How to Walk and Talk So Millionaires Take Notice


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It is a fact that how you present yourself to others impacts their perception of you.

If that perception is a negative one, it’s like you’re slamming the door in your own face.

Millionaires don’t want to do business with those they perceive in a negative light.

As I discovered in my study of self-made millionaires, becoming rich and successful often requires the assistance of people who have already become rich and successful. And in dealing with them, there are certain road rules, which I cover in my bestselling book Rich Kids. Here are a few of those road rules:

  • Never Curse – Cursing is a habit that is forged over many years. You don’t want this habit to become an impediment when you run into a millionaire. Millionaires don’t take you seriously if you curse. And, worse, cursing makes you sound stupid or ignorant.
  • Don’t Gossip or Badmouth Others – Millionaires will hand those they trust the keys to their kingdom. Badmouthing and other forms of gossip telegraphs to millionaires you are disloyal and cannot be trusted.
  • Always Tell the Truth – Lying is one of those scarlet letter habits that follow you around via your reputation. Millionaires won’t do business or help anyone who has a reputation for lying. They avoid  anyone that cannot be trusted.
  • Etiquette Matters – Etiquette is a business card we all carry around our necks. It tells people you are a person of character, manners and good social skills. Poor etiquette tells people you lack social skills and millionaires will distance themselves from those who they think might embarrass them is a social setting.
  • Names Are Important – Everyone, even millionaires, perk up when they hear their name. Since you might not know who is or isn’t a millionaire, it’s important to forge this Rich Habit whenever you meet someone new. They will be impressed that you remembered their name, the next time you meet them.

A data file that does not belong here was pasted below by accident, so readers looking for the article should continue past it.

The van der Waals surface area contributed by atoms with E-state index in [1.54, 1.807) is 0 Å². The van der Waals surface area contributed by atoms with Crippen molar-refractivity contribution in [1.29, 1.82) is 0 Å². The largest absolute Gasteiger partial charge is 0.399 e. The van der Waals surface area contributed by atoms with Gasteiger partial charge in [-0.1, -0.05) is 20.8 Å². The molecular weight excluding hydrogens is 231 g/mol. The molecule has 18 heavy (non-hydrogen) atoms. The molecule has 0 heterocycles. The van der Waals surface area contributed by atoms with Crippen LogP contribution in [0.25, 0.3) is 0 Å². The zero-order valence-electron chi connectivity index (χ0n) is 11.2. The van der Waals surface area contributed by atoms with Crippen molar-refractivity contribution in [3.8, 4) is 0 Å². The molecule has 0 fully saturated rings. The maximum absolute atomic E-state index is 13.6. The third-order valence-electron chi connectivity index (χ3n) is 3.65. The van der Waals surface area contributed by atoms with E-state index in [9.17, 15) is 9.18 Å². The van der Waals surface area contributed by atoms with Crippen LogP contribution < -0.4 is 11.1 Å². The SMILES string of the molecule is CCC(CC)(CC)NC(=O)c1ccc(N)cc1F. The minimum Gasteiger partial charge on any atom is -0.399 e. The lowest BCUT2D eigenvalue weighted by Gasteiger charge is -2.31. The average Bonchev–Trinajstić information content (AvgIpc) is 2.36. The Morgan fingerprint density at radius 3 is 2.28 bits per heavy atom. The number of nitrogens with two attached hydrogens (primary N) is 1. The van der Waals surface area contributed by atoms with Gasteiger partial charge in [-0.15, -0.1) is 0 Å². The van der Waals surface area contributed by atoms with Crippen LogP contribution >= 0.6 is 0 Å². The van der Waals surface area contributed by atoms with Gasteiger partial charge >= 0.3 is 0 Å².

• Avoid Slang – Ain’t and Irregardless might be words according to Webster’s Dictionary, but to millionaires they advertise your lack of command over the English language. Always use proper English in social settings and avoid slang. You never know who might be listening.
  • Never Interrupt – Interrupting others is a bad habit that can catch up to you. Especially if you interrupt the wrong person, like a millionaire. It’s offensive to interrupt someone while they are talking. You don’t want to offend millionaires who could open closed doors for you.
  • Eye to Eye – According to my research, self-made millionaires forged the habit of looking others in the eyes for only a few seconds at a time. I was told by my millionaires that staring into someone’s eyes for too long is intimidating. Worse, was not looking into their eyes at all. It shows a lack of confidence and self-assurance. So, moderate your eye to eye contact but don’t ignore it.
  • Follow-Up – If you make a promise, follow-up. Following-up says you respect the other person. If that person turns out to be a millionaire who can help you, following-up tells that millionaire you are a person of integrity and someone who is true to their word. It’s a Trust Habit that attracts others to you.
  • Go the Extra Mile – When you forge the habit of exceeding the expectations of other, you set yourself apart from everyone else. Millionaires notice those who are willing to go the extra mile.
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Thomas C. Corley About Thomas C. Corley

Tom Corley is a bestselling author, speaker, and media contributor for Business Insider, CNBC and a few other national media outlets.

His Rich Habits research has been read, viewed or heard by over 50 million people in 25 countries around the world.

Besides being an author, Tom is also a CPA, CFP, holds a master’s degree in taxation and is President of Cerefice and Company, a CPA firm in New Jersey.
Phone Number: 732-382-3800 Ext. 103.
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  1. Carnell Tate says:

    Thank you again for writing and sharing this!

  2. This is great advice. I just left a civic meeting of the people who are the behind the scenes leaders of our city. I presented a study I had been assigned by the group some months ago to the billionaire who was chairing the meeting and the assorted millionaires sitting around the table. As a millionaire among other millionaires I made eye contact but didn’t stare, I was polite, gave credit to others who had assisted me and presented a product that went well beyond the minimum required. The only downside is I solidly reinforced my reputation as the worker bee in the group and will likely get a lot more unpaid work assignments!

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